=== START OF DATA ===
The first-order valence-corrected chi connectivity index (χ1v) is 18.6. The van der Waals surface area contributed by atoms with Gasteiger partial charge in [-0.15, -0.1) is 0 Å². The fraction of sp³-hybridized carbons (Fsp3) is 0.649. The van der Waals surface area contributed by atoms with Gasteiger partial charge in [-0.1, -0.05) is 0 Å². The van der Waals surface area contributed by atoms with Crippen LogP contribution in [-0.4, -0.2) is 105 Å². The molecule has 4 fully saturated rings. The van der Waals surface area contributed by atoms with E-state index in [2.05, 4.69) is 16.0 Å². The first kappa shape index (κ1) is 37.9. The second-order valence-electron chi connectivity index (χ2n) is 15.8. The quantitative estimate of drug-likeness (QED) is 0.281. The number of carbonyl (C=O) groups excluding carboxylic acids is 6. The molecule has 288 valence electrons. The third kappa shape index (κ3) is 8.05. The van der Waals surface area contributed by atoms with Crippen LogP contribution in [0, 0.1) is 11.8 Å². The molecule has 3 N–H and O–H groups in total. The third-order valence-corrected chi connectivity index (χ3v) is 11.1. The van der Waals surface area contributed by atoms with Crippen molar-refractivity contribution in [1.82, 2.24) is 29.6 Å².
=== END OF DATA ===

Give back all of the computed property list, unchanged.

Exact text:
The first-order valence-corrected chi connectivity index (χ1v) is 18.6. The van der Waals surface area contributed by atoms with Gasteiger partial charge in [-0.15, -0.1) is 0 Å². The fraction of sp³-hybridized carbons (Fsp3) is 0.649. The van der Waals surface area contributed by atoms with Gasteiger partial charge in [-0.1, -0.05) is 0 Å². The van der Waals surface area contributed by atoms with Crippen LogP contribution in [-0.4, -0.2) is 105 Å². The molecule has 4 fully saturated rings. The van der Waals surface area contributed by atoms with E-state index in [2.05, 4.69) is 16.0 Å². The first kappa shape index (κ1) is 37.9. The second-order valence-electron chi connectivity index (χ2n) is 15.8. The quantitative estimate of drug-likeness (QED) is 0.281. The number of carbonyl (C=O) groups excluding carboxylic acids is 6. The molecule has 288 valence electrons. The third kappa shape index (κ3) is 8.05. The van der Waals surface area contributed by atoms with Crippen LogP contribution in [0, 0.1) is 11.8 Å². The molecule has 3 N–H and O–H groups in total. The third-order valence-corrected chi connectivity index (χ3v) is 11.1. The van der Waals surface area contributed by atoms with Crippen molar-refractivity contribution in [1.82, 2.24) is 29.6 Å².